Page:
ACT Fibernet does not implement TLS blocking. ACT Fibernet’s resolver is configured to lie to users and redirect them to specific servers that cause TLS handshakes to fail. While we see TLS failures, the root cause of censorship is ACT Fibernet’s resolver answer. We observed this behaviour for both collegehumor.com and pornhub.com.

Bharti Airtel seems to be blocking collegehumor.com and pornhub.com by inspecting the SNI field. Bharti Airtel’s DNS resolver also claims that collegehumor.com and pornhub.com are not existing domain names. While we could not connect to collegehumor.com:443/tcp, we are confident that this is not censorship, but the endpoint not behaving correctly. We have, in fact, observed deterministic TCP connection timeout failures for this domain across the measurement period, as well as during subsequent follow-up measurements run from Vodafone Italy, Google Cloud, and using the Psiphon censorship-evasion network.

Reliance Jio does not block pornhub.com solely based on the SNIs. We can successfully use this SNIs when connecting to example.org. Yet, when connecting to the legitimate web server for the domain, TLS handshakes are actually blocked. This kind of blocking where both the SNI value and the destination IP address value matter is similar to the one that Magma and OONI previously observed in Spain for www.womenonweb.org.

Surprisingly, we can sometimes connect to the collegehumor.com:443 endpoint from Reliance Jio, even though all other measurements, as well as control measurements, suggest that the endpoint is misbehaving: any connection attempt to it fails to establish a TCP connection and times out. We conclude that Reliance Jio implements some sort of proxying that terminates the TCP connection and then performs the TLS handshake and forwards the bytes back to the client. Therefore, we cannot conclude whether the timeout we see during the TLS handshake to collegehumor.com:443 is censorship, or just the proxy failing at establishing the connection, as it ought to be, and reporting an error back to us.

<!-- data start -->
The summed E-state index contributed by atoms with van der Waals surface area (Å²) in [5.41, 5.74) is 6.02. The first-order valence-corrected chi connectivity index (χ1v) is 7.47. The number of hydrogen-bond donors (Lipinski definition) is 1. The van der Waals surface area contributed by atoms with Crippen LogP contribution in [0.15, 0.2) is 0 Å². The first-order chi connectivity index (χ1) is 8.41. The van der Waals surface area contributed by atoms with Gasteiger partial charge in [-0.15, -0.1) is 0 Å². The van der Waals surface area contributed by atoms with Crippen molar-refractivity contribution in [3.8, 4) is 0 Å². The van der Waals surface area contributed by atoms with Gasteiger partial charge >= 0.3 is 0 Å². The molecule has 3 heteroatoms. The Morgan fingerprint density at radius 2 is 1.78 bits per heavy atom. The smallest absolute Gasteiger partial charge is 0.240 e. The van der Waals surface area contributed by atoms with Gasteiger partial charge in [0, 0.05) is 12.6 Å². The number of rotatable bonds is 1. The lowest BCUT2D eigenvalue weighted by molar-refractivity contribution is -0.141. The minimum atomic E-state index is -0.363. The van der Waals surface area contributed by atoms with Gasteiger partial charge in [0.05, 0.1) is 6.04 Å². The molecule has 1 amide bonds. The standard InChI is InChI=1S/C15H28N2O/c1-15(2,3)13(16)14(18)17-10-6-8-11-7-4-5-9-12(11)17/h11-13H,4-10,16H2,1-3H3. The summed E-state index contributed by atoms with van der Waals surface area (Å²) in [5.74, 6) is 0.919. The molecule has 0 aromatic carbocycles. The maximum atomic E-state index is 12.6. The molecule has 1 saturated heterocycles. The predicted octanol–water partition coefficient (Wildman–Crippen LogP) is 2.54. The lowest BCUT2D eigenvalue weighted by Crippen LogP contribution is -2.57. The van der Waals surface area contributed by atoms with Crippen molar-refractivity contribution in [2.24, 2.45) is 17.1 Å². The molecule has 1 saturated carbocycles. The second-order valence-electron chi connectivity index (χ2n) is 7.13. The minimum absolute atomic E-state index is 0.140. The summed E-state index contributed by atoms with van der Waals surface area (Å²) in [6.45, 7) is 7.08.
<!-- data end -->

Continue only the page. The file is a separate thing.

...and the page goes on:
In the future, we would like to better characterise TLS blocking in India. Previous measurements by CIS India, for example, indicate that Reliance Jio was blocking specific SNIs regardless of the destination address being used. For destination addresses where they did not notice SNI censorship, they hypothesise that a middlebox was not present on that particular network path. The experiments included in this report, yet, open up the additional possibility that Reliance Jio’s blocking is intentionally depending also on the destination IP address. It would be interesting to try and understand whether it is possible to perform TLS handshakes for other domains with one of the blocked websites. For example, we could check what happens when connecting to the IP address of collegehumor.com with the SNI being, e.g., example.org. It would also be interesting to determine whether the blocking depends on the TLS version and other TLS options.